Image of Ringway gritter with winter trees scene

Ringway Shares How They Support Front-Line Winter Drivers

There’s no room for mistakes when it comes to risks on the road, especially during winter.

Unfortunately, many fleet safety programs are not effective or get abandoned.

David Campbell, Ringway’s Health, Safety & Environment Director, shared with us how they implemented an award-winning Winter Maintenance Driver Training Course.

Ringway is a leader in highway services for local authorities in the UK and through their wider business is responsible for maintaining and managing around 50,000 km of the UK’s highways network. Through their culture of ‘safety for a reason’, they:

  • Identify risks in their fleet
  • Engage all stakeholders on health and safety
  • Invest in control measures
  • Monitor outcomes to continually improve fleet safety


“Since we introduced the winter maintenance driver training, we have trained more than 550 drivers and we will continue the programme until we have a fully skilled winter maintenance driver team.” David Campbell, HS&E Director at Ringway.

Here’s how they did it

Identify fleet risk

Ringway analysed data from vehicle technology including telematics, cloud-connected dashcams and collected driver feedback to identify risks in their fleets.

“We found that 7% of fleet incidents which were categorised as driver fault involved the driving of gritters.”

When road surface temperatures drop below zero degrees and there’s a risk of snow or ice, the Ringway gritting teams are responsible for treating public roads and ensuring they are as safe as possible.

Gritting is one of the most hazardous road activities to perform.

Image of Ringway gritter in winter driving through SW England

The gritting team have to drive over icy roads often at early or late hours of the day. To treat the roads, salt is applied to road surfaces out of the back of the gritting vehicle.

Even at low speeds, it takes a lot of skill to drive an 18-tonne vehicle over icy roads without risk of overturning.

Through industry research, Ringway learnt that serious accidents involving gritters that had overturned were not uncommon.

Many involved vehicles overturning in poor weather conditions and resulted in serious injury.

Invest in control measures

 A successful fleet safety programme requires an investment of time and resources.

Having identified th­is risk and researched training options, Ringway realised that they needed to develop tailored training to support their front-line winter maintenance drivers. It was important for the training to replicate real-life driving conditions but operate in a controlled environment. The goal was to improve gritter driver safety by equipping them with the skills needed to control a large vehicle in wet and slippery road conditions.

Ringway worked hard to find a training partner with experience in developing bespoke courses for high-risk driving situations. They selected a trainer and worked with them to ensure that the course covered common slow manoeuvres that resulted in the majority of incidents their gritters experienced.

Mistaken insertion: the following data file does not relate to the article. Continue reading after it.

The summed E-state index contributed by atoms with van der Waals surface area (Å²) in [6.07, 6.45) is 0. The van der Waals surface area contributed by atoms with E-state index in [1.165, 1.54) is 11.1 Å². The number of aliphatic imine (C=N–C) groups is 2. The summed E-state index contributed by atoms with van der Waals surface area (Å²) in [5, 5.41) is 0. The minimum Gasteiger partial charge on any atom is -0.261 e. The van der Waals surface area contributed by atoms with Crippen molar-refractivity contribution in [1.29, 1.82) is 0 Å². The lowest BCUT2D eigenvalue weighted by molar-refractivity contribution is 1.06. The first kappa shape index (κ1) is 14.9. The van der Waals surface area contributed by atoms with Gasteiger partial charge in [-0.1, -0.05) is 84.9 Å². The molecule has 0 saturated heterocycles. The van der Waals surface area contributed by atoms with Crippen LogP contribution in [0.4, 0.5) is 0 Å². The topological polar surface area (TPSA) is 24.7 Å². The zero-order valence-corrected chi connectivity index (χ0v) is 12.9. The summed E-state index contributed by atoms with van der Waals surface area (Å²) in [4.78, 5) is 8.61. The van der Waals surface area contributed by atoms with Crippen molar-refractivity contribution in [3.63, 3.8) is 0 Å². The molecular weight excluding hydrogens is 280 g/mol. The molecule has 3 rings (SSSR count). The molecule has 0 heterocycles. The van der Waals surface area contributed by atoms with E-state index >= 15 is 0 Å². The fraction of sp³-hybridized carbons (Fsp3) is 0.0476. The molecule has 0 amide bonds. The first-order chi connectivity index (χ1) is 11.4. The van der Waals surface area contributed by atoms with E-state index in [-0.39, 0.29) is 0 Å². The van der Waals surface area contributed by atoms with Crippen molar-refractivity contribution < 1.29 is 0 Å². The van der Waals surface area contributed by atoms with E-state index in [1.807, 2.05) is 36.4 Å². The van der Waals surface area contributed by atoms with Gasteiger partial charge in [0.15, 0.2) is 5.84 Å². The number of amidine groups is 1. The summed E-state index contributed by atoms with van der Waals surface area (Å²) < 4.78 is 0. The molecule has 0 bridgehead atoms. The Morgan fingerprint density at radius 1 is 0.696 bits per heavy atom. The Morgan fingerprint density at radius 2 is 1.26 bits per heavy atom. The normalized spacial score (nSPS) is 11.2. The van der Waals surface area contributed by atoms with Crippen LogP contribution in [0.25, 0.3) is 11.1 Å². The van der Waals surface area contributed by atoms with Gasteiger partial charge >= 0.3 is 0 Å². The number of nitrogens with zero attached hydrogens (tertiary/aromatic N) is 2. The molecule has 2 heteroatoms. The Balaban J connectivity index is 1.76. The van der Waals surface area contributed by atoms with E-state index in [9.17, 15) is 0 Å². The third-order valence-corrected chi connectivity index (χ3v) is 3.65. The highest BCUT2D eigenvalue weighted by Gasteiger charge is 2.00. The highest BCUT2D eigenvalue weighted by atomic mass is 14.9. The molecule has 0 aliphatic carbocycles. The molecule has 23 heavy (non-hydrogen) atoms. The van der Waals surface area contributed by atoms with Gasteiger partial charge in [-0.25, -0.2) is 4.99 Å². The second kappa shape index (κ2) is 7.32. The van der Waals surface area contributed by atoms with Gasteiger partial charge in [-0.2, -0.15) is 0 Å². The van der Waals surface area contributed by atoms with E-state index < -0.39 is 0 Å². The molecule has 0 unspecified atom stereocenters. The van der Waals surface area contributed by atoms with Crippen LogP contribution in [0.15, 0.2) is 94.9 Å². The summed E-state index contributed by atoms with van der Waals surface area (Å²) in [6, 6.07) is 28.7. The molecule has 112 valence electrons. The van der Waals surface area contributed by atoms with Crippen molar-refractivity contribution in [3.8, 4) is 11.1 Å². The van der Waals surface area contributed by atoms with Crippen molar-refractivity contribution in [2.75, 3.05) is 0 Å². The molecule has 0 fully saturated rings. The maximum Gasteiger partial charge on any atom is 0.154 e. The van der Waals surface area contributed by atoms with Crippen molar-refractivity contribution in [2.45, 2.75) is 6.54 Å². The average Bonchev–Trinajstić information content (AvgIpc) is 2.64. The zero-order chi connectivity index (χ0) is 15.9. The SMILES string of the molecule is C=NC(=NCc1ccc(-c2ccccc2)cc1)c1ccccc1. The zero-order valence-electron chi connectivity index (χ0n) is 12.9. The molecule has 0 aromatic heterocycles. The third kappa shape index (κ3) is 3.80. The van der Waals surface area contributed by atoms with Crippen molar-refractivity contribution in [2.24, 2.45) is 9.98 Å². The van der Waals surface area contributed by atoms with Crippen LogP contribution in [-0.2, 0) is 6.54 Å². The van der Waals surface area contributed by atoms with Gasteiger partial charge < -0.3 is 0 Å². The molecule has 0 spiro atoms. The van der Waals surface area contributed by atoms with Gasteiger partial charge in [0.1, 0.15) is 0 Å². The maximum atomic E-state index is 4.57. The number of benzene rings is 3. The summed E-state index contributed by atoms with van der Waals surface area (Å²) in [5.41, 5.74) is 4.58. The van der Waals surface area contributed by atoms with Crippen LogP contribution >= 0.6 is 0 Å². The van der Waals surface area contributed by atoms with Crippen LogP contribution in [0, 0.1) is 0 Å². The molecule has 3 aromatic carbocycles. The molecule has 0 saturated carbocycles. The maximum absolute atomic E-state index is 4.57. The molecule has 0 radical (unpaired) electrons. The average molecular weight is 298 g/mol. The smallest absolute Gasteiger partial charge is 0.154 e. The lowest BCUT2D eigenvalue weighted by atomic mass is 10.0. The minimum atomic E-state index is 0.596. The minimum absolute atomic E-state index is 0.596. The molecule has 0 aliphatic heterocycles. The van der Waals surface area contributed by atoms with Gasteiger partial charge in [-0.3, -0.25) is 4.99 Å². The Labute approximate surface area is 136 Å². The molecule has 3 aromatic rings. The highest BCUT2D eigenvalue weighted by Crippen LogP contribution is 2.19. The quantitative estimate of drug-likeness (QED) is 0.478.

“The analysis of the types of gritter accidents we were having as a company allowed us to understand the main risks to our drivers. We were able to develop a course that is practical, relevant and engaging.” 

Engage all stakeholders on health and safety

“How do I get my drivers on board with safety technology?”

This is one of the most common questions we get asked by fleet managers. Making safety a strategic priority and using the right channels to engage drivers early on is a major success factor.

Ringway provides training to new employees to encourage buy-in to the road safety culture of the business. They actively engaged with internal and external stakeholders as well as the general public.

“The communication of health and safety and road risk is very important as we need to ensure that our workforce, supply chain partners, clients and other stakeholders are engaged in a way that is accessible to them and in a relevant format.”

For drivers and internal employees, Ringway encourages two-way communication where they share safety practices while also collecting feedback from drivers.

Communication methods used include:

  • Safety meetings and team meetings
  • Internal toolbox talks
  • Engagement through local safety committees
  • Employee nominated awards to recognise and reward safe drivers
  • Employee health and safety surveys


“The benefits of the training are that our workforce is competent in winter conditions, reducing the potential of accidents. This is supported by the positive response we’ve had from our drivers. They can see that as a company we are listening to their concerns and investing in their safety.”

Monitor outcomes to continually improve fleet safety

Monitoring outcomes is one of the most important but often overlooked stages of any successful fleet safety programme.

Ringway put in place processes to regularly collect driver feedback, analyse and review trends and fleet risks. By engaging with employees, industry, partners and suppliers, Ringway had access to a variety of driver and fleet data that they could leverage to build a successful winter driving safety programme.

The results speak for themselves. Since implementing the winter training course:

  • Vehicle damage costs reduced by 36%
  • Significant reduction in the severity and frequency of incidents
  • Ringway’s winter driving training won the CIHT award and has set a new industry benchmark


New to driver training? Need to refresh your skills?

See our Driver Coaching 101 guide to get on the right road to improved fleet safety this winter.